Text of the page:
So why doesn’t the Obama administration tell the insurers, “sure, we’ll cover your higher rates with higher subsidies”? What is all the to-do about costs? Obama likes paying off special interests — his right hand Timothy Geithner promised $12.8 trillion for the banks, so what’s a few billions here and there for insurers?
Is this a matter of budgetary priorities, on the order of “we can afford to throw a year’s GDP at the banks, but not a much smaller amount at the insurers, because we only can print so much money without risking dollar hegemony“?
Now, I’m not one of those who actually believes the gossip about the end of dollar hegemony. At the end of the day, a bunch of someones, rich, powerful someones, is going to be stuck with dollar-denominated assets. And so those assets are not going to die. So, yes, the government can afford this. They print the money. (Oh, sure, it’s “loans from the Fed,” and all that. That’s just a formality.)
Is it just that Obama is in with the bankers but not with the insurers? We know he’s in with the bankers. From SourceWatch, quoting the UK’s Financial Times:
“Obama received more donations from employees of investment banks and hedge funds than from any other sector, with Lehman Brothers, Goldman Sachs and JP Morgan Chase among his biggest sources of support.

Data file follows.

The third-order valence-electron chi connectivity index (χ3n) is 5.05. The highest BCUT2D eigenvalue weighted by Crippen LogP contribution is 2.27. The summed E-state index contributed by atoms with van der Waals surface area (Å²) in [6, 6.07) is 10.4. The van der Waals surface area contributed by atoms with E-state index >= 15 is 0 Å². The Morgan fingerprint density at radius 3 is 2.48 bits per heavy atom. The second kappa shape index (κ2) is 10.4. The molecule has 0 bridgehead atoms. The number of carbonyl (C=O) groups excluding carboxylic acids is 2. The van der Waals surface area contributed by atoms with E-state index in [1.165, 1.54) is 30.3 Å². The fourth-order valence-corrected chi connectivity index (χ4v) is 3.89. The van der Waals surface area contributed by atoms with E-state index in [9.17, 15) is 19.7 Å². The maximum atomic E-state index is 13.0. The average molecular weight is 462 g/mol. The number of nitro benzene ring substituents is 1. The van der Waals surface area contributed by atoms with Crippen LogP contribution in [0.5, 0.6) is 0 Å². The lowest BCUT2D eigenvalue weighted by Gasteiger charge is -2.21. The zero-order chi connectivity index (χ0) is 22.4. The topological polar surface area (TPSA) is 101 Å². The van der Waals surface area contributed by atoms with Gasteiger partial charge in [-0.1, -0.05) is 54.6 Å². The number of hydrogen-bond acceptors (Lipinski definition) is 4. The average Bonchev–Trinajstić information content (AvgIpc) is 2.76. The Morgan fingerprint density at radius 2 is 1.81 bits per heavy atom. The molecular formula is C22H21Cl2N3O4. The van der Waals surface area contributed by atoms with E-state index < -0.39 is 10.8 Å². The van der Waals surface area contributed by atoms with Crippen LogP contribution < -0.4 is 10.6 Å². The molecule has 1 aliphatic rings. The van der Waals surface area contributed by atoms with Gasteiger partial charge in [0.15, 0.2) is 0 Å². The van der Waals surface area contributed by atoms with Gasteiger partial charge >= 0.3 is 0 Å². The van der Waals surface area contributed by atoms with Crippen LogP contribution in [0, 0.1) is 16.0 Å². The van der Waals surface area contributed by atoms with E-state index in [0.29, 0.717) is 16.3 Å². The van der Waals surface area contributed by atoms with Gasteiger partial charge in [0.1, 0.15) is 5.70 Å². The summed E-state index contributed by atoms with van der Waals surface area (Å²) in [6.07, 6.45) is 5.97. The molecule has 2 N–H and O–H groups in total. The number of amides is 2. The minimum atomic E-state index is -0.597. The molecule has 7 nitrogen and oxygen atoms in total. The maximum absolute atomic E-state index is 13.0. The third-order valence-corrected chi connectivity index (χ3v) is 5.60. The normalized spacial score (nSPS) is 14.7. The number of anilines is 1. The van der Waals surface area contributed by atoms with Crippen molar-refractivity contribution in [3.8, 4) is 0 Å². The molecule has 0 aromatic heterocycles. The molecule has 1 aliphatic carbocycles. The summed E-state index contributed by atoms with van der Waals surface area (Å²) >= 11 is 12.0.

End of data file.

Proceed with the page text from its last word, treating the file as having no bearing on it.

Or is there something else at stake here?
At any rate, I’m waiting for the final judgment to be spread about the Washington Consensus that “health insurance reform,” meaning the continued subsidy of the industrialized world’s shoddiest and most expensive health care system, is “just too expensive.” John Geyman has said as much, and he’s one of the good guys.
Perhaps we ought to get Obama, who has become the subject of much contention as regards his stance on the public option, to clarify his position on the financing of “health insurance reform.”
Is Obama willing to endorse enough money-printing to cover the subsidies which will be necessary to get all of America to buy expensive health insurance when a hefty portion of America is unemployed or broke or both?
Or are we going to get an Obama endorsement of health-insurance reform “on the cheap,” forcing America to buy policies which don’t cover anything because they have to be cheap enough to be affordable to people who don’t have money to spend?
What’s the deal?